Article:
The Australian market has opened stronger despite a fall on Wall Street overnight, earning back some of Thursday's massive losses.
At 1021 AEDT on Friday, the benchmark S&P/ASX200 index was up 39.7 points, or 0.8 per cent, at 5,019.7 points, while the broader All Ordinaries index was up 36.7 points, or 0.73 per cent, to 5,035.3 points.
On the ASX 24, the March share price index futures contract was up 38 points at 5,005 points, with 16,496 contracts traded.
"The consensus before the market opened was that it would be down eight to 10 points based on what happened in New York overnight, but these days it often comes out of the box early and shoots up," said Bruce Smith, client advisor at RBS Morgans.
"I'd expect it to finish somewhere a little bit up or a little bit down."
On Wall Street, the Dow Jones Industrial Average shed 0.34 per cent to 13,880.62, while the S&P 500 dropped 0.63 per ent to 1,502.42 and the Nasdaq Composite lost 1.04 per vent to 3,131.49.
Locally, the top four banks were all performing strongly, leading the market higher.
ANZ was up 26 cents, or 0.93 per cent, to $28.24, Commonwealth was up 92 cents, or 1.42 per cent, to $65.73, NAB had added 54 cents, or 1.84 per cent, to $29.96, and Westpac was 67.5 cents, or 2.29 per cent higher, at $30.165.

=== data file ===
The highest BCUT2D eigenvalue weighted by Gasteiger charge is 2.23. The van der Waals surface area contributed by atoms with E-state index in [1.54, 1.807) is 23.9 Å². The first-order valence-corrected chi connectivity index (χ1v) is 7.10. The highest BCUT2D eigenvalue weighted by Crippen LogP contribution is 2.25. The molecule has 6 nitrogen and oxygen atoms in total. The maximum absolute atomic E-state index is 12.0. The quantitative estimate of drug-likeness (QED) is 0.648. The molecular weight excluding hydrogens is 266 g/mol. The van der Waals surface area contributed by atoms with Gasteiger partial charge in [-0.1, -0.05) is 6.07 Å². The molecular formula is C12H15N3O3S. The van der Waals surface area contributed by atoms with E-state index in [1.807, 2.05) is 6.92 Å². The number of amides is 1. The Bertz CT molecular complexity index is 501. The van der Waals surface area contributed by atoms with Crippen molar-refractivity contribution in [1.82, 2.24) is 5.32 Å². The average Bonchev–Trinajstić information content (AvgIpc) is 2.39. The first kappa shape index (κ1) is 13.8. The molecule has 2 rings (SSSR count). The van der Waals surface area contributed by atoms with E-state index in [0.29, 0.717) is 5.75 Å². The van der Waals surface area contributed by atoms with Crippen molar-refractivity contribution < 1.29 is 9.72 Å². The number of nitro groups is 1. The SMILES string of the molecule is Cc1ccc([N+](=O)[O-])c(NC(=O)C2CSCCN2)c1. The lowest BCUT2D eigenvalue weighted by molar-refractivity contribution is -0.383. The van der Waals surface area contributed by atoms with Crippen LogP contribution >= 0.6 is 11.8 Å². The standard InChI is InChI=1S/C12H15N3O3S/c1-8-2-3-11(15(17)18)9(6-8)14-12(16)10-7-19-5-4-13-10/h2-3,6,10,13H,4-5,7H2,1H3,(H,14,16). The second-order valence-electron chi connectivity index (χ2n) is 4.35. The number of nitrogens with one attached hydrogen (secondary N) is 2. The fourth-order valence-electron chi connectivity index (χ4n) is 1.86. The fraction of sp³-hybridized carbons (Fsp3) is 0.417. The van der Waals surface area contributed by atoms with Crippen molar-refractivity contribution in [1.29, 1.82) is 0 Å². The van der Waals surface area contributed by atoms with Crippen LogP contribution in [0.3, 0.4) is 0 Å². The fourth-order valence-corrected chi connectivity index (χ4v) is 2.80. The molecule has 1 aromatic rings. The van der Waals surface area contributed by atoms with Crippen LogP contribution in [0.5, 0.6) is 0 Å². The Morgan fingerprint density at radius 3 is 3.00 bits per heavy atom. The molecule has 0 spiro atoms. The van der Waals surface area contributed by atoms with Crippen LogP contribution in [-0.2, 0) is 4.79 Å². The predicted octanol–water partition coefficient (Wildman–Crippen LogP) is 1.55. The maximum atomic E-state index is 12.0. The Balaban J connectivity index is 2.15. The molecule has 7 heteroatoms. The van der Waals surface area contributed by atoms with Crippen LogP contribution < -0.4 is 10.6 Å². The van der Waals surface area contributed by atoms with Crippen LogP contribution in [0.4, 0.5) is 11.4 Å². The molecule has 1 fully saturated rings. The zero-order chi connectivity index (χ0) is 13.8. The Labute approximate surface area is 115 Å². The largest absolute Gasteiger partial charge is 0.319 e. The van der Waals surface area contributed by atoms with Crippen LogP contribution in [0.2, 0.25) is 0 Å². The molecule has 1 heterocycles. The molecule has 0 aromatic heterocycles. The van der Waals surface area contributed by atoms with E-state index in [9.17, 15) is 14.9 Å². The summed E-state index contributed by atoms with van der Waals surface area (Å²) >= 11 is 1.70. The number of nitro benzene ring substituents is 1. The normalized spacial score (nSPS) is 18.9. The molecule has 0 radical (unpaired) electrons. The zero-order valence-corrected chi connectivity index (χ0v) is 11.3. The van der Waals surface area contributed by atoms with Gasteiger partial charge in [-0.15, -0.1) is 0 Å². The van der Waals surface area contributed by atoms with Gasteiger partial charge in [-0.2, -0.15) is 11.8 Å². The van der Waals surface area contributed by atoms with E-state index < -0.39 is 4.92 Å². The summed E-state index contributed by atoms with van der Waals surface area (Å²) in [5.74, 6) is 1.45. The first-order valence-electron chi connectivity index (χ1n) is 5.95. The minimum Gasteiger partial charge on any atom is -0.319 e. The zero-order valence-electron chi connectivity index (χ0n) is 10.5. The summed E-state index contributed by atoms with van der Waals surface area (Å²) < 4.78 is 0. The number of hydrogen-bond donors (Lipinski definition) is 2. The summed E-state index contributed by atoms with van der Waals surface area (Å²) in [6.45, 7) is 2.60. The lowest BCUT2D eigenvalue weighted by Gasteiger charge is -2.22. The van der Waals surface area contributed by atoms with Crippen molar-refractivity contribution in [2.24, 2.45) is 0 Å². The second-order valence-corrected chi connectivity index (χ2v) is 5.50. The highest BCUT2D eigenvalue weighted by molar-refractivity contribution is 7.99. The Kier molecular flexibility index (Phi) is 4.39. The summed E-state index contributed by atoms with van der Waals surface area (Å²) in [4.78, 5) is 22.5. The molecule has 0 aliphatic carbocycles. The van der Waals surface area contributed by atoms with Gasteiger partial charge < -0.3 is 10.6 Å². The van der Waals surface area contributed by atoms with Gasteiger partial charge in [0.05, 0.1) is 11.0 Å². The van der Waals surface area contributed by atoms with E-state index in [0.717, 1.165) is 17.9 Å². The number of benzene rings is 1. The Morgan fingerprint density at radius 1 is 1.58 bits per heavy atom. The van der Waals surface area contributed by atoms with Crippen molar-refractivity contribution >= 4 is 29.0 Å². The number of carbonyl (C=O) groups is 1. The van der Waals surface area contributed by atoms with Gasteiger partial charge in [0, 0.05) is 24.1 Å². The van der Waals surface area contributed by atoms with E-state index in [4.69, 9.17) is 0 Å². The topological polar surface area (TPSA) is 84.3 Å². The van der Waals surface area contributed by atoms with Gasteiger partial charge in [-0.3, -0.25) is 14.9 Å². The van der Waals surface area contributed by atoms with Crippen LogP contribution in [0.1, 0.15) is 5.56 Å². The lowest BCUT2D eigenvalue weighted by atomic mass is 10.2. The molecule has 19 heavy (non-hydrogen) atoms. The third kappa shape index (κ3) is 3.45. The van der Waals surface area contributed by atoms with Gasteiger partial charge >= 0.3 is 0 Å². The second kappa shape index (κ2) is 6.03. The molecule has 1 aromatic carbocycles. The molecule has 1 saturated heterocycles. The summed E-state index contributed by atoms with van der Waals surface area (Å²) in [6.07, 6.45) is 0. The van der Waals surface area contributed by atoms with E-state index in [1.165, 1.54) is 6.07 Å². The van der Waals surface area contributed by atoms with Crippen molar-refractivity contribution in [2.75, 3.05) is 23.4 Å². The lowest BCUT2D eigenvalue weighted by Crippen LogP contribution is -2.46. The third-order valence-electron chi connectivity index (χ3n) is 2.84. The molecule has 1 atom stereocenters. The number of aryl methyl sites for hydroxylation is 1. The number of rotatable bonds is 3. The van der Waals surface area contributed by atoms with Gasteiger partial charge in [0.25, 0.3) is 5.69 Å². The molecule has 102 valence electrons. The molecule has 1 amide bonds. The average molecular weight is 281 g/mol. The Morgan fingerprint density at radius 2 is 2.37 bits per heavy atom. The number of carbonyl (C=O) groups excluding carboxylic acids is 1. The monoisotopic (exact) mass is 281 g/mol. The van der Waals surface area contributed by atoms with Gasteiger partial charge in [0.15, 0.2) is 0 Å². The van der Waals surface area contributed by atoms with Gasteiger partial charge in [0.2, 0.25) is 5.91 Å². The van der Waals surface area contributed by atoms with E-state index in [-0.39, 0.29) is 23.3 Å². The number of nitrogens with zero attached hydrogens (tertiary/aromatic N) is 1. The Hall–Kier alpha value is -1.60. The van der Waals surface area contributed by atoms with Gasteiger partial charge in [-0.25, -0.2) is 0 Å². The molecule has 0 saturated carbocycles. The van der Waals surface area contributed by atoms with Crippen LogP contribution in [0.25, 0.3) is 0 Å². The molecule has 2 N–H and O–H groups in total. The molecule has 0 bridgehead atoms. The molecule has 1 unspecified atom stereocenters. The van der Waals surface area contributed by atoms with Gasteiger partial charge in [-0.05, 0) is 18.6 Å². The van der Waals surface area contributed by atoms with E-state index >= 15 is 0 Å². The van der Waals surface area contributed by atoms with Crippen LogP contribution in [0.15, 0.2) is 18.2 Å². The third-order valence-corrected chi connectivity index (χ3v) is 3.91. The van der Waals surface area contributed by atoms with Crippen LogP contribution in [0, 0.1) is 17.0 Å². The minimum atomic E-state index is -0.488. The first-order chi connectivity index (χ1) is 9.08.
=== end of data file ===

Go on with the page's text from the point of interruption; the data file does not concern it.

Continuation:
But the resources sector was lower.
BHP Billiton was down 10 cents to $37.07 and Rio Tinto was down 32 cents at $66.98.
Santos on Friday posted a drop in full year net profit, but the oil and gas producer said it still expected to meet its production targets in 2013.
"The market will react positively to that - the result was considered better than expected," Mr Smith said.
Santos was up 46 cents, or 3.87 per cent, to $12.36.
Scrap metal recycler Sims Metal Management posted another first half loss, but its positive outlook for the months ahead caused its shares to rise 53 cents, or 4.97 per cent, to $11.20.
Surfwear retailer Billabong posted a $537 million first half loss and downgraded its expectations for underlying earnings in the full year.
Its shares were down four cents, or 4.4 per cent, at 87 cents.
National turnover at 1037 AEDT was 401.6 million securities worth $3.1 billion.